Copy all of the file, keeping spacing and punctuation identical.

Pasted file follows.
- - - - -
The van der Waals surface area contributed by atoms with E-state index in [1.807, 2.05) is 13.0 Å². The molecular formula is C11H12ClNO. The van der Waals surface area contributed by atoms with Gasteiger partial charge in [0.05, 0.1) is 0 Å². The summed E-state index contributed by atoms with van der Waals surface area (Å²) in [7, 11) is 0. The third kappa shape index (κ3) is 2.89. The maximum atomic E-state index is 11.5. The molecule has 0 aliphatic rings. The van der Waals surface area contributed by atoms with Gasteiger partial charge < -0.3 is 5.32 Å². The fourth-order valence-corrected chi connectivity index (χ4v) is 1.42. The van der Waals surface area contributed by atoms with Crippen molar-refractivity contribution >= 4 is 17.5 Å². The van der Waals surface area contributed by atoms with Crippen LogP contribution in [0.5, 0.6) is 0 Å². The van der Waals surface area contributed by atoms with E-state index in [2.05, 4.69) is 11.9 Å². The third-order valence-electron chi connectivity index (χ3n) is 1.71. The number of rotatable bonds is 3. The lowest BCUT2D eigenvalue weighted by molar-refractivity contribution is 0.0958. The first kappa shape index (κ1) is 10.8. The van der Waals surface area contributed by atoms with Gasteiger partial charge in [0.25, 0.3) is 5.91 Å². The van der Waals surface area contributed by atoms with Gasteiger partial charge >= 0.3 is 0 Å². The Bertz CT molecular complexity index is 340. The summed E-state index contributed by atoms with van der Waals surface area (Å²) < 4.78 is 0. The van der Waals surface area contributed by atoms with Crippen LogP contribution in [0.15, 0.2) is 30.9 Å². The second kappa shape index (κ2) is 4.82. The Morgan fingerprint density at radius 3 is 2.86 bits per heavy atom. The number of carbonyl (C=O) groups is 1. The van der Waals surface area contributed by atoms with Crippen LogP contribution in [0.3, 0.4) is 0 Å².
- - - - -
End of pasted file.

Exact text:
The van der Waals surface area contributed by atoms with E-state index in [1.807, 2.05) is 13.0 Å². The molecular formula is C11H12ClNO. The van der Waals surface area contributed by atoms with Gasteiger partial charge in [0.05, 0.1) is 0 Å². The summed E-state index contributed by atoms with van der Waals surface area (Å²) in [7, 11) is 0. The third kappa shape index (κ3) is 2.89. The maximum atomic E-state index is 11.5. The molecule has 0 aliphatic rings. The van der Waals surface area contributed by atoms with Gasteiger partial charge < -0.3 is 5.32 Å². The fourth-order valence-corrected chi connectivity index (χ4v) is 1.42. The van der Waals surface area contributed by atoms with Crippen molar-refractivity contribution >= 4 is 17.5 Å². The van der Waals surface area contributed by atoms with Crippen LogP contribution in [0.5, 0.6) is 0 Å². The van der Waals surface area contributed by atoms with E-state index in [2.05, 4.69) is 11.9 Å². The third-order valence-electron chi connectivity index (χ3n) is 1.71. The number of rotatable bonds is 3. The lowest BCUT2D eigenvalue weighted by molar-refractivity contribution is 0.0958. The first kappa shape index (κ1) is 10.8. The van der Waals surface area contributed by atoms with Gasteiger partial charge in [0.25, 0.3) is 5.91 Å². The van der Waals surface area contributed by atoms with Gasteiger partial charge >= 0.3 is 0 Å². The Bertz CT molecular complexity index is 340. The summed E-state index contributed by atoms with van der Waals surface area (Å²) < 4.78 is 0. The van der Waals surface area contributed by atoms with Crippen LogP contribution in [0.15, 0.2) is 30.9 Å². The second kappa shape index (κ2) is 4.82. The Morgan fingerprint density at radius 3 is 2.86 bits per heavy atom. The number of carbonyl (C=O) groups is 1. The van der Waals surface area contributed by atoms with Crippen LogP contribution in [0.3, 0.4) is 0 Å².